Sea Grant Book Gets Photo Spread in Alaska Magazine
Submitted by Kurt Byers
The July issue of Alaska magazine just hit the newsstands, and it contains a six-page, color photo spread from Alaska Sea Grant's soon-to-be-published book about the Bering Sea, "The Bering Sea and Aleutian Islands: Region of Wonders." The photos are accompanied by a portion of the book's introduction, written by University of Alaska Fairbanks associate professor, Terry Johnson, the Sea Grant Marine Advisory agent in Homer, Alaska.
Some of the 11 photos in the Alaska magazine spread were shot by University of Alaska Fairbanks students and faculty.
A golden-colored micrograph of diatoms from the Bering Sea was recorded by Stacy Smith, a PhD student at the School of Fisheries and Ocean Sciences (SFOS).
An ethereal-looking bull kelp frond that projects a dreamlike magical sense of life underwater was photographed in the Aleutians by scuba diving SFOS researcher Brenda Konar.
A fantastic image of a jelleyfish, with long tentacles streaming outward from its parachute-like body, conjures images of aliens floating through the blackness of outer space. That one was recorded by Russell Hopcroft, also a scientist at SFOS.
An uncredited SFOS file photo depicts a young Native boy proudly showing off a bucket of murre bird eggs collected for food.
The book from which the photos come covers a lot of, er, ground, beginning with an overview that sets the context for the Bering Sea and it's place in our planet's scheme of things.
The other richly illustrated chapters of the 200-page book include one that describes the cultural history of the region from prehistoric times through Russian rule, abuse of the Aleuts, the U.S. takeover in 1867 and decimation of fur seal and sea otters, World War II and the Cold War, through present day exploitation of the fisheries and discussion of the region's infant tourism industry.
Two chapters are devoted to animal and plant life in and above the Bering Sea, with page after page of wonderful photos, including colorful underwater images of kaleidoscopic seafloors in the Aleutians covered with a dizzying array of sponges, corals, brachiopods, and other invertebrates.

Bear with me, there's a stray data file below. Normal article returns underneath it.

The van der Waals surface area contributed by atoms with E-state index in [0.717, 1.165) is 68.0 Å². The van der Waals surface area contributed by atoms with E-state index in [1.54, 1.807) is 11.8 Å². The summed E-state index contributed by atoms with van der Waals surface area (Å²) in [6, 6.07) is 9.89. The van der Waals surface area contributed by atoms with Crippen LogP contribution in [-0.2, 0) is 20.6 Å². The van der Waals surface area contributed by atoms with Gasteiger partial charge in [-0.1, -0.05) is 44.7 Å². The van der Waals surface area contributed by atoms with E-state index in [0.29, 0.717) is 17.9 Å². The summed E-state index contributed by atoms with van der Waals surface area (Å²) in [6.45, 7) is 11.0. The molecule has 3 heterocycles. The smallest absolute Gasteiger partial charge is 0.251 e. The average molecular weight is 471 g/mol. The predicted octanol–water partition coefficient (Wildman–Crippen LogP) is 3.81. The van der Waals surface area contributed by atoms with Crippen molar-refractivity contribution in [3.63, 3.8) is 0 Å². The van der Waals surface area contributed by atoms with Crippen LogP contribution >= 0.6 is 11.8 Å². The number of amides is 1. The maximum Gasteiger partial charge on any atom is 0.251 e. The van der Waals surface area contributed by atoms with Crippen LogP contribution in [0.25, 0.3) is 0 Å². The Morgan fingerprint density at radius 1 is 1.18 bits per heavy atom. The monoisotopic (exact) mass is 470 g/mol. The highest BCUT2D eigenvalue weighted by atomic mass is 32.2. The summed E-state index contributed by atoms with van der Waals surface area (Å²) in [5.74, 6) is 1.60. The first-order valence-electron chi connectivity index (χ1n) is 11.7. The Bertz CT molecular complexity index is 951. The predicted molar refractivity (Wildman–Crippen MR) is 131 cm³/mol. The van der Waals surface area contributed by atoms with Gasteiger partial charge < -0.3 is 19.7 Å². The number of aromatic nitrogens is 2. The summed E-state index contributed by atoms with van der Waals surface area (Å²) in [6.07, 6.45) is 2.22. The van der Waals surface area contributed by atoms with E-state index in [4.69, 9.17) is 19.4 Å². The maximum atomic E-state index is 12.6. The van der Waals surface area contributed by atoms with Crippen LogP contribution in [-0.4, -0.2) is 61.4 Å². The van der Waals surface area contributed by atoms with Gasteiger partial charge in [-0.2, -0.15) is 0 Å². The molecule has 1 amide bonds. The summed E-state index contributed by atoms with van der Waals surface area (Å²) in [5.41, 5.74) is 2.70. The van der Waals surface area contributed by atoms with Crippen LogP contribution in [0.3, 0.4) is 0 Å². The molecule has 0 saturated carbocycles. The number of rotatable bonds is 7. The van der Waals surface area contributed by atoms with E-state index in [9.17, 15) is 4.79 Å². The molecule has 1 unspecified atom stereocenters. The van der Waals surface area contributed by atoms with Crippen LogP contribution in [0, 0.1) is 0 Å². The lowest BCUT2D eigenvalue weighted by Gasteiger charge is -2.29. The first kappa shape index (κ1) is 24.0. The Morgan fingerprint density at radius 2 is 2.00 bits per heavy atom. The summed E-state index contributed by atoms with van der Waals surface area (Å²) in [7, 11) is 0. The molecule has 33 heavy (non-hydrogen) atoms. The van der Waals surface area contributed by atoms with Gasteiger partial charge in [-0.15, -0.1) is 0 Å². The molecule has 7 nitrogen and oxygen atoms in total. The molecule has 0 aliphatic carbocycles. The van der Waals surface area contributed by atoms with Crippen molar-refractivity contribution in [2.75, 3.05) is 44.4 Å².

Marine mammals get detailed treatment in text and photos, including several species of whales, porpoises, harbor seals, Steller sea lions, walruses, sea otters, and even polar bears. One page offers detailed color drawings of all the whale species that inhabit the Bering Sea.
Over thirty species of seabirds, shorebirds, water fowl, and raptors are described in text and photos.
Even seaweeds get several pages of attention, with many astounding underwater photos of kelp forests in the Aleutians and landscapes of the extensive seagrass beds at Izembek Lagoon at the western tip of the Alaska Peninsula.
The chapter on culture and commerce contains some reproductions of remarkable original hand-written letters from the UAF Rasmuson Library Alaska and Polar Region Archives, written in the 1800s by the U.S. Treasury Agents who ruled the Pribilofs like dictators after the United States bought Alaska from the Russians.
One letter contains a plea by the agent on St. George Island to his boss in Washington, DC, asking for a Gatling gun or bombs to kill orcas that were feasting on the economically valuable fur seals the agent was charged with protecting for human harvest.
Sea Grant communications manager Kurt Byers received a $132,000 grant in 1999 to produce the book and Arctic Science Journeys radio stories about research funded by the North Pacific Marine Research Program, a federal program aimed at increasing scientific and general knowledge about the Bering Sea and North Pacific Ocean.
In addition to overseeing the project, Byers edited and designed the book, and researched photographs and other information graphics. The radio stories about NPMR research projects, produced by Doug Schneider, will be package on a CD with the book.
Byers expects the $25 book to be available in late August. Advance orders can be placed via the Alaska Sea Grant website at www.uaf.edu/seagrant.